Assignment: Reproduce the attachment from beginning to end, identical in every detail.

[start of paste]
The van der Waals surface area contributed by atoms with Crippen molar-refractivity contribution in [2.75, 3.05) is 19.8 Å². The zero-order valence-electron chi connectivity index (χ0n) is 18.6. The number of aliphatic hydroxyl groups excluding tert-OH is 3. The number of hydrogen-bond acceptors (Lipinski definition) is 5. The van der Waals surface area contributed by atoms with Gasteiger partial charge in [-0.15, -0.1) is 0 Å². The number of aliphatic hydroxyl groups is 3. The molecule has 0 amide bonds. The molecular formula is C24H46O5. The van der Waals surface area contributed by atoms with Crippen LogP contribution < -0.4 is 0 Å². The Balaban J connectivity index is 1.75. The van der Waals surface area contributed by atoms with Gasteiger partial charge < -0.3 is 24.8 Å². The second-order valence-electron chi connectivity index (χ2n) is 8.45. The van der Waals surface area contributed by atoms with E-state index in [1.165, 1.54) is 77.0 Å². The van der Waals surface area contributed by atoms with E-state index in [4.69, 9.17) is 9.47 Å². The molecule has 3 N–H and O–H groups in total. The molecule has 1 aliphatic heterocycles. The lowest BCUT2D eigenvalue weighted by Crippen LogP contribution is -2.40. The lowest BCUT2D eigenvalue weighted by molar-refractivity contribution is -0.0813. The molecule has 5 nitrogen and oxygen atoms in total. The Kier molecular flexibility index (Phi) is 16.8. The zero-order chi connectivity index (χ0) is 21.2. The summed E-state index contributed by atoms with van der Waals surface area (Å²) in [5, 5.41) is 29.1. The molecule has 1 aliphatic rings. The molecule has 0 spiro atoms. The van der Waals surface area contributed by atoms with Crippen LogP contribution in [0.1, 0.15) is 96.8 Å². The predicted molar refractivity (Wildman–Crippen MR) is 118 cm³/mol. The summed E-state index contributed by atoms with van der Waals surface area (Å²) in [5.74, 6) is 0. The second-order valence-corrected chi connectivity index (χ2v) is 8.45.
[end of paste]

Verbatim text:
The van der Waals surface area contributed by atoms with Crippen molar-refractivity contribution in [2.75, 3.05) is 19.8 Å². The zero-order valence-electron chi connectivity index (χ0n) is 18.6. The number of aliphatic hydroxyl groups excluding tert-OH is 3. The number of hydrogen-bond acceptors (Lipinski definition) is 5. The van der Waals surface area contributed by atoms with Gasteiger partial charge in [-0.15, -0.1) is 0 Å². The number of aliphatic hydroxyl groups is 3. The molecule has 0 amide bonds. The molecular formula is C24H46O5. The van der Waals surface area contributed by atoms with Crippen LogP contribution < -0.4 is 0 Å². The Balaban J connectivity index is 1.75. The van der Waals surface area contributed by atoms with Gasteiger partial charge < -0.3 is 24.8 Å². The second-order valence-electron chi connectivity index (χ2n) is 8.45. The van der Waals surface area contributed by atoms with E-state index in [1.165, 1.54) is 77.0 Å². The van der Waals surface area contributed by atoms with E-state index in [4.69, 9.17) is 9.47 Å². The molecule has 3 N–H and O–H groups in total. The molecule has 1 aliphatic heterocycles. The lowest BCUT2D eigenvalue weighted by Crippen LogP contribution is -2.40. The lowest BCUT2D eigenvalue weighted by molar-refractivity contribution is -0.0813. The molecule has 5 nitrogen and oxygen atoms in total. The Kier molecular flexibility index (Phi) is 16.8. The zero-order chi connectivity index (χ0) is 21.2. The summed E-state index contributed by atoms with van der Waals surface area (Å²) in [5, 5.41) is 29.1. The molecule has 1 aliphatic rings. The molecule has 0 spiro atoms. The van der Waals surface area contributed by atoms with Crippen LogP contribution in [0.1, 0.15) is 96.8 Å². The predicted molar refractivity (Wildman–Crippen MR) is 118 cm³/mol. The summed E-state index contributed by atoms with van der Waals surface area (Å²) in [5.74, 6) is 0. The second-order valence-corrected chi connectivity index (χ2v) is 8.45.